The United States has named the San Francisco Bay/Estuary (SFBE) (158,711 ha; 37°52’N 122°23’W) as its 35th Wetland of International Importance, effective on World Wetlands Day, 2 February 2013. The San Francisco Bay is the largest estuary on the Pacific Coast of the US, encompassing approximately 160,000 hectares, and it is widely recognized as one of North America’s most ecologically important estuaries, accounting for 77% of California’s remaining perennial estuarine wetlands and providing key habitat for a broad suite of flora and fauna and a range of ecological services such as flood protection, water quality maintenance, nutrient filtration and cycling, and carbon sequestration. The site is home to many plant species and over 1,000 species of animals, including endemic and conservation status species. It is noted for hosting more wintering shorebirds than any other estuary along the US Pacific Coast south of Alaska and is recognized as a site of Hemispheric Importance by the Western Hemisphere Shorebird Reserve Network. It is also important for over 130 species of resident and migratory marine, estuarine and anadromous fish species.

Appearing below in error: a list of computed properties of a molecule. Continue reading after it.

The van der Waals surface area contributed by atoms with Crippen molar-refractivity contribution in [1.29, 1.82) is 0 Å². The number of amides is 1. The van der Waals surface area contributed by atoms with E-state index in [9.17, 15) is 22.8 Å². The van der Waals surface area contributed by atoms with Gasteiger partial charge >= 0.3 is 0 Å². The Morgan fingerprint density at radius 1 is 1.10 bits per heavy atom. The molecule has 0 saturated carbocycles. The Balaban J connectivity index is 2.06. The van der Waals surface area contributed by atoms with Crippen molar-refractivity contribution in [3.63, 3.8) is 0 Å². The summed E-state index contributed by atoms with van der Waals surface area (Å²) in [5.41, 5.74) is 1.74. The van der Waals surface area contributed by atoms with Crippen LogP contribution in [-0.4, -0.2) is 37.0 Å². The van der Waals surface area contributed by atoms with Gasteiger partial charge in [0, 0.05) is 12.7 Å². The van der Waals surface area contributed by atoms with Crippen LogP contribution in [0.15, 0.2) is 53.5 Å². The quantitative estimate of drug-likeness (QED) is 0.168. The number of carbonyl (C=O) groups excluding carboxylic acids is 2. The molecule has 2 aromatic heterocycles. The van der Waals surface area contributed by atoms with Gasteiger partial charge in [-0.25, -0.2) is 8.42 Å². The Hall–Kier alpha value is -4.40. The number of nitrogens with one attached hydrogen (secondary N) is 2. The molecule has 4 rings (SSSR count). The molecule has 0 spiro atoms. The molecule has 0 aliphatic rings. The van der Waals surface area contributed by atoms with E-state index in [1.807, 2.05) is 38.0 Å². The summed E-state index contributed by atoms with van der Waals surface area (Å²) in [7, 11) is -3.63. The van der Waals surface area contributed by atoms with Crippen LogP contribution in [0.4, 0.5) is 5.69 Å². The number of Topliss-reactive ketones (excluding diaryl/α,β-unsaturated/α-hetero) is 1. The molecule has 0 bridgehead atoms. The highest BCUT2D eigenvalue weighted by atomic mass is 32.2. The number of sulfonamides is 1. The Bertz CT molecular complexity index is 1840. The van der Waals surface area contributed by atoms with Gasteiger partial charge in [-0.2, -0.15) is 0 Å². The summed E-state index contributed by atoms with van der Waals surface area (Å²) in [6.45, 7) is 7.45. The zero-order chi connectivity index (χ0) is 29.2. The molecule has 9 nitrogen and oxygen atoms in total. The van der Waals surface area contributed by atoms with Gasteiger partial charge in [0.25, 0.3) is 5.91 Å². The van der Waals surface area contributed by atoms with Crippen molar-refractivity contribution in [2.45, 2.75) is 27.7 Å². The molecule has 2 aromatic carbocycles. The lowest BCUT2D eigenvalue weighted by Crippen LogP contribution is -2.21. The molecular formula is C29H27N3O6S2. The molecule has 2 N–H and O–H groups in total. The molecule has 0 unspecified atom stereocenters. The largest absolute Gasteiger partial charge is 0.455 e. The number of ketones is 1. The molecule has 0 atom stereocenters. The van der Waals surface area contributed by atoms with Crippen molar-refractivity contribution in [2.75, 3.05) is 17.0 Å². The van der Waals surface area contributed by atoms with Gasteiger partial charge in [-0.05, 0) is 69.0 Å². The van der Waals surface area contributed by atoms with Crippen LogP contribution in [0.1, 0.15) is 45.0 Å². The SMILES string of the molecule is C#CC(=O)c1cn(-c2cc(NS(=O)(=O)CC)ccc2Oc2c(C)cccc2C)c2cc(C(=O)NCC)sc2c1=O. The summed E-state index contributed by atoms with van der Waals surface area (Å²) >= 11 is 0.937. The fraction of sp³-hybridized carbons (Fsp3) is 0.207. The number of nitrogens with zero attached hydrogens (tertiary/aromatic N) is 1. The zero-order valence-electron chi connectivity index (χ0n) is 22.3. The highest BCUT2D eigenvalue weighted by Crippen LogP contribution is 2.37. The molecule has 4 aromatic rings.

Development pressures on remaining wetlands and adjacent uplands continue to threaten habitats not owned or managed for conservation. The site is a renowned international tourism destination. Parts of the site are within the UNESCO Golden Gate Biosphere Reserve (1988), and it encompasses a number of US National Wildlife Refuges and other protected areas.